Basic Soldering Guide – How to Solder Electronic Components
Basic Soldering Guide on How to Solder Electronic Components to Circuit Board (PCB).
Basic Soldering Guide on How to Solder Electronic Components to Printed Circuit Board (PCB). This is a Detailed and Complete Soldering Guide on Automatic Soldering for Mass Production and Hand Soldering for Rework and Repairing of PCB. Proper soldering technique and quality of solder are the lifeline of any PCB manufacturing and assembly. If you are into electronics, you must be knowing that soldering is basically a technique to join two metals using a third metal or alloy. Quality of solder and the soldering technique decides the life and performance of any electronic equipment, appliance or gadget.
In electronics PCB Manufacturing, assembly and rework, the metals to be joined are the leads of the electronic components (thru-hole or SMD) with the copper tracks on the PCB. The alloy used to join these two metals is solder which is basically tin-lead (Sn-Pb) or tin-silver-copper (Sn-Ag-Cu). Tin-lead solder is called leaded solder because of the lead present in it while the tin-silver-copper solder is called lead-free solder because no lead is present in it.
The solder is melted using either a wave soldering machine or a reflow oven or a normal soldering iron and this molten solder is then used to solder the electronic components on to the PCB or Printed Circuit Board after assembly of electronic components is called PCBA or PCA or Printed Circuit Board Assembly.
Few other terms such as brazing and welding are often linked with soldering. But one should remember that soldering, brazing and welding are different from each other. Soldering is done using solder while brazing is done using a lower melting-temperature filler metal. In welding, the base metal also melts while joining two metals whereas this is not the case with soldering and brazing.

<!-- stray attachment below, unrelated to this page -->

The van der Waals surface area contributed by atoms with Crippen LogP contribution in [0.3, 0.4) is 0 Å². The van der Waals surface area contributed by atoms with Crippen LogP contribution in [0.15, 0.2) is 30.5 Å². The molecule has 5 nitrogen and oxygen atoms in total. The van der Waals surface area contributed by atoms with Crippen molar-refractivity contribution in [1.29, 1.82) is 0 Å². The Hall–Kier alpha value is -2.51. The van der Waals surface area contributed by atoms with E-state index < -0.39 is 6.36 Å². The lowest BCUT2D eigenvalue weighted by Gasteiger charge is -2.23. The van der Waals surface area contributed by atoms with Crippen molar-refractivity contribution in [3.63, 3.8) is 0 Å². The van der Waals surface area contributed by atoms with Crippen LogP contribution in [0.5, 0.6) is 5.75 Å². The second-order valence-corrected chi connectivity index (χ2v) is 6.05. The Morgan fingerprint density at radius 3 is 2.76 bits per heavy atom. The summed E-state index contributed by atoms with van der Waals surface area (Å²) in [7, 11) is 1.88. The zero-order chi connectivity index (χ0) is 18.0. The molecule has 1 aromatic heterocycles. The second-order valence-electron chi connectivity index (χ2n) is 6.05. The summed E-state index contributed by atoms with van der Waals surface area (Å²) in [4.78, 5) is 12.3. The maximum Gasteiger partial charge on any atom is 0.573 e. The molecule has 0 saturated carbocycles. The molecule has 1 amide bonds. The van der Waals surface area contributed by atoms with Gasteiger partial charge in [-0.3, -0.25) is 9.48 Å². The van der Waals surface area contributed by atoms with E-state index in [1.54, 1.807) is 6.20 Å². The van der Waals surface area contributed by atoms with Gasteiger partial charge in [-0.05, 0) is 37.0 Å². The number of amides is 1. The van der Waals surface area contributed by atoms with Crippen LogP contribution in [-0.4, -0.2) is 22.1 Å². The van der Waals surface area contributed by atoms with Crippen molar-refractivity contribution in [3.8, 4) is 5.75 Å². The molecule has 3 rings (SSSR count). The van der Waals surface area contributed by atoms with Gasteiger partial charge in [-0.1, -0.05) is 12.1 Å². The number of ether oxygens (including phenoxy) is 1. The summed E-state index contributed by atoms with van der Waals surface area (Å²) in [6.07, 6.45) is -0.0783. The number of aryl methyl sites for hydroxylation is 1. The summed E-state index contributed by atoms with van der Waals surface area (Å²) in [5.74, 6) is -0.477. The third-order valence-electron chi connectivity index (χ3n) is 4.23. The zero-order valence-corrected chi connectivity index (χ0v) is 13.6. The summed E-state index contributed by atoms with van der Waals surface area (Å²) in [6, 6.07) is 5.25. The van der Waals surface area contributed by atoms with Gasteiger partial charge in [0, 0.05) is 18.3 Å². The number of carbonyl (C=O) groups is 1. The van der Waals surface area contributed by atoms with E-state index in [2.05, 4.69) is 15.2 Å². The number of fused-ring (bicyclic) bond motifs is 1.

Let us now start this Basic Soldering Guide.
Soldering Material Required for Proper Soldering
Let us first discuss in detail about all the basic soldering material needed for proper soldering.
1. Flux – Types of Flux and Use of Flux in Soldering
Flux plays a vital role in any soldering process and electronics PCB manufacturing and assembly. Flux removes any oxide and prevents oxidation of metals and hence helps in better soldering quality. In Electronics PCB Assembly process, flux removes any oxide and impurities from the copper tracks on the PCB and oxides from the leads of the electronic components. These oxides are biggest resistance in good soldering joint and by removing these oxides, fluxes play a very vital role here.
There are basically three types of Flux used in soldering:
- R Type flux – These flux are Non-Activated and are used where there is least oxidation.
- RMA Type Flux – These are Rosin Mildly Activated Flux. These fluxes are more active than R-Type fluxes and are used at places where there is more oxidation.
- RA Type Flux – These are Rosin Activated Flux. These are very active flux and are used at places that have too much oxidation.
Some of the fluxes available are water-soluble. They get dissolved in water with no pollution. Also there are No-Clean Flux which require no cleaning after the soldering process.
The type of flux to be used in soldering depends on various factors such as type of PCB to be assembled, type of electronic components used, type of soldering machine and equipments used and the working environment. Alpha Cookson is a leading manufacturer and supplier of all kinds of flux around the world.
2. Solder – Types of Solder and Use of Solder in Soldering